Today, publishers are beginning to think in terms of inventory turns per year, rather than in terms of printing a 10 to 15 year supply. This only adds to the need for timely returns processing. Remember, returns are more like bananas than wine – they will not get better with age. The costs of not knowing your actual inventory levels are much higher than any savings for only processing returns periodically.

Myth #3: You can use your warehouse management system (WMS) to process returns. You don’t need special returns software.

We have looked at a lot of different warehouse management systems and concluded that none of them are robust enough to handle the demands of the publishing industry. Each system seems to lack essential features that publishers need to run their business.

Ware-Pak has developed a returns management application (RMA) that allows us to process 85% of all returns the same day they arrive in the warehouse. Our RMA begins by capturing the tracking number, customer name and address of the return. Next, the return authorization number along with the original carton number, if available, is added with the reason for the return (if stated). Each item is scanned, counted and inspected for damage. If any damage is found it is coded with one or more of the 12 different damage codes. After inspection is completed, any repairs that can be made are taken care of, such as changing the dust jacket, removing stickers, cleaning the outside of the book and removing marks on the pages. The final step in our process is to place the good books back into inventory so they are ready to be resold.

Each Ware-Pak client is different, but generally, a customized file (meeting the individual publisher’s software criteria) is created every Monday and placed at our FTP site to be imported into his or her system with all the returns information. In addition to the electronic file, each client receives the returns label, any returns paperwork found in the carton and a copy of our return order.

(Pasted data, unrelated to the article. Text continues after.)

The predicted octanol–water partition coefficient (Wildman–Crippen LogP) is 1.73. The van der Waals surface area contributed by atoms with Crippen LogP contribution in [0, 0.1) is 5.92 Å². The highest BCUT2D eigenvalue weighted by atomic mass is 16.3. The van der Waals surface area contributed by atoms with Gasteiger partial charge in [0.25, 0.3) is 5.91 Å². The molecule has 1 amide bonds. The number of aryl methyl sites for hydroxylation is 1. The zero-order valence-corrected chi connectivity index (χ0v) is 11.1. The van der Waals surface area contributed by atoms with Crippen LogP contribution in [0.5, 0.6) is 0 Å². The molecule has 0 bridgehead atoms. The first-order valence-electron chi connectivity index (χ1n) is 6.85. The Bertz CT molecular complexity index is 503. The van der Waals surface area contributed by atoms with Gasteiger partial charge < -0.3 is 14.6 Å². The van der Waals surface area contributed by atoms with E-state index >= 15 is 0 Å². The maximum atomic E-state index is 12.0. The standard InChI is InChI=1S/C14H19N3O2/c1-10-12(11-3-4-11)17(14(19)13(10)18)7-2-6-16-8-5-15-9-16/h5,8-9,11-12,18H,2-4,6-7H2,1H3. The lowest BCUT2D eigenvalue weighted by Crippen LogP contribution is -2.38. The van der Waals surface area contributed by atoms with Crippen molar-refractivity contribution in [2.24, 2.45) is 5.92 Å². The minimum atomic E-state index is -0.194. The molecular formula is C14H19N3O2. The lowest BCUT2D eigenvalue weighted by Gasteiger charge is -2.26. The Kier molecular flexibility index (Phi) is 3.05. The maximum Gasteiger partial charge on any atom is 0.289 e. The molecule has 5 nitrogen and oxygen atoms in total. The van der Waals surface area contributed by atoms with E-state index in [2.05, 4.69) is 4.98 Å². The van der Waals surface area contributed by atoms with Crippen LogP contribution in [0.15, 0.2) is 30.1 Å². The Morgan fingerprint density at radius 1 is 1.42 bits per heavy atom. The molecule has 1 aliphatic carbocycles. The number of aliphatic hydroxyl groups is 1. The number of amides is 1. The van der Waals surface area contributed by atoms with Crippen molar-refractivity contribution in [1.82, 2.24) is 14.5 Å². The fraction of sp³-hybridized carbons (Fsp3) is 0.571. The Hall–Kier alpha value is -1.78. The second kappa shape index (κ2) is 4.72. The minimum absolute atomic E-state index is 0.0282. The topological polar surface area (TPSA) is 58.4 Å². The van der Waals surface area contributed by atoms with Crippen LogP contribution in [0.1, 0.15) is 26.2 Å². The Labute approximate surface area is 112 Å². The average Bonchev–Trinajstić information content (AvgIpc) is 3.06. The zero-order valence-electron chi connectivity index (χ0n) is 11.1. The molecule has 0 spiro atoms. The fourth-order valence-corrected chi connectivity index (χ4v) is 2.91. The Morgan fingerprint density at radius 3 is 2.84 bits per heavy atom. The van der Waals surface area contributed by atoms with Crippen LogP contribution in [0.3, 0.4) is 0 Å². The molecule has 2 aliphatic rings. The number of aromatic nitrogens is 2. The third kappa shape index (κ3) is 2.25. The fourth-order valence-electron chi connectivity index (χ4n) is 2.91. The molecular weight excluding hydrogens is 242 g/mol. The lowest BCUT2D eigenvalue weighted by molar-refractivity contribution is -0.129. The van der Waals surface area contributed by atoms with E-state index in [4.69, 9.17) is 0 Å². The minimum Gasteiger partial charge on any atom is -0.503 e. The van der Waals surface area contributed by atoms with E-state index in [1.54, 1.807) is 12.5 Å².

Fact: Returns have a great impact on a company’s bottom line.

In some cases, trade returns can be as high as 30%. Managing returns can have a huge impact on the publisher. Processing returns in a timely manner will enhance your customer’s experience, reduce costly inventory ordering mistakes and lower you accounts receivables. Isn’t it about time to ask yourself if your returns processing is “best in class?”

Recently I read an article by Forrester Research, a leading research firm tracking online sales. In the article they reported that in the United States, online sales in 2010 are forecasted to reach $172.9 billion, an 11% increase from 2009. In 2009, it was reported that 67% of the online population made a purchase online. The most popular items being sold online include computers, apparel and consumer electronics.

This got me thinking about what is important to the e-Retailer from a warehousing and fulfillment perspective. The list below contains what I believe to be the 9 essentials for successful e-commerce fulfillment. Today’s entry will be focused on #1 – inventory visibility and synchronization. Over the coming weeks each of the 9 items on this list will be discussed, so make sure to check back. Click on any of the links below to view specific entries.

  1. Inventory Visibility & Synchronization
  2. Real-time Communication of Order Details between Shopping Cart Software and the Warehouse Management System (WMS)
  3. Amazon Integration
  4. Handling Larger Order Volumes
  5. Increased Pick Accuracy
  6. Custom Branding Packing Slips
  7. Integration with Shipping Systems
  8. EDI Integration
  9. Automatic Email Notifications

Inventory Visibility & Synchronization

Nothing can spoil your relationship with your customers like allowing them to place an order for a product that is not available. One of the most important features of having an e-commerce site is to have your inventory accurately reflected in the shopping area so clients can purchase your products. Your fulfillment partner’s warehouse management system must be able to update your shopping cart software with current inventory levels.